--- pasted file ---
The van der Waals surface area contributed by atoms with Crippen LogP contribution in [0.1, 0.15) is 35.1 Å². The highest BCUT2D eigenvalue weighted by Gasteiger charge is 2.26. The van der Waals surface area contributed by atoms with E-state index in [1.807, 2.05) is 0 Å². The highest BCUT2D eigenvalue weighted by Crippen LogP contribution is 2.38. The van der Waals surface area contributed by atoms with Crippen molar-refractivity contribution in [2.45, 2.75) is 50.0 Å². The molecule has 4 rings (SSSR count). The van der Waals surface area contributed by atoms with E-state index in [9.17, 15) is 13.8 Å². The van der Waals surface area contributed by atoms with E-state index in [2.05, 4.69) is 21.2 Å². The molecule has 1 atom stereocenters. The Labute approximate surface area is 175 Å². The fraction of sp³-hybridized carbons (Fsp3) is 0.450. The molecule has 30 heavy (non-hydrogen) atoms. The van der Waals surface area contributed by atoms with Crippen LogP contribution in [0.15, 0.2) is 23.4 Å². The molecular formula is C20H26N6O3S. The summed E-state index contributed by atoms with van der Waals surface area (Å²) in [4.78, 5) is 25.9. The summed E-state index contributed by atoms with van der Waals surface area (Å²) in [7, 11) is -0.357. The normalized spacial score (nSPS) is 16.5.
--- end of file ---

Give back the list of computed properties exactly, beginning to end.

The van der Waals surface area contributed by atoms with Crippen LogP contribution in [0.1, 0.15) is 35.1 Å². The highest BCUT2D eigenvalue weighted by Gasteiger charge is 2.26. The van der Waals surface area contributed by atoms with E-state index in [1.807, 2.05) is 0 Å². The highest BCUT2D eigenvalue weighted by Crippen LogP contribution is 2.38. The van der Waals surface area contributed by atoms with Crippen molar-refractivity contribution in [2.45, 2.75) is 50.0 Å². The molecule has 4 rings (SSSR count). The van der Waals surface area contributed by atoms with E-state index in [9.17, 15) is 13.8 Å². The van der Waals surface area contributed by atoms with E-state index in [2.05, 4.69) is 21.2 Å². The molecule has 1 atom stereocenters. The Labute approximate surface area is 175 Å². The fraction of sp³-hybridized carbons (Fsp3) is 0.450. The molecule has 30 heavy (non-hydrogen) atoms. The van der Waals surface area contributed by atoms with Crippen LogP contribution in [0.15, 0.2) is 23.4 Å². The molecular formula is C20H26N6O3S. The summed E-state index contributed by atoms with van der Waals surface area (Å²) in [4.78, 5) is 25.9. The summed E-state index contributed by atoms with van der Waals surface area (Å²) in [7, 11) is -0.357. The normalized spacial score (nSPS) is 16.5.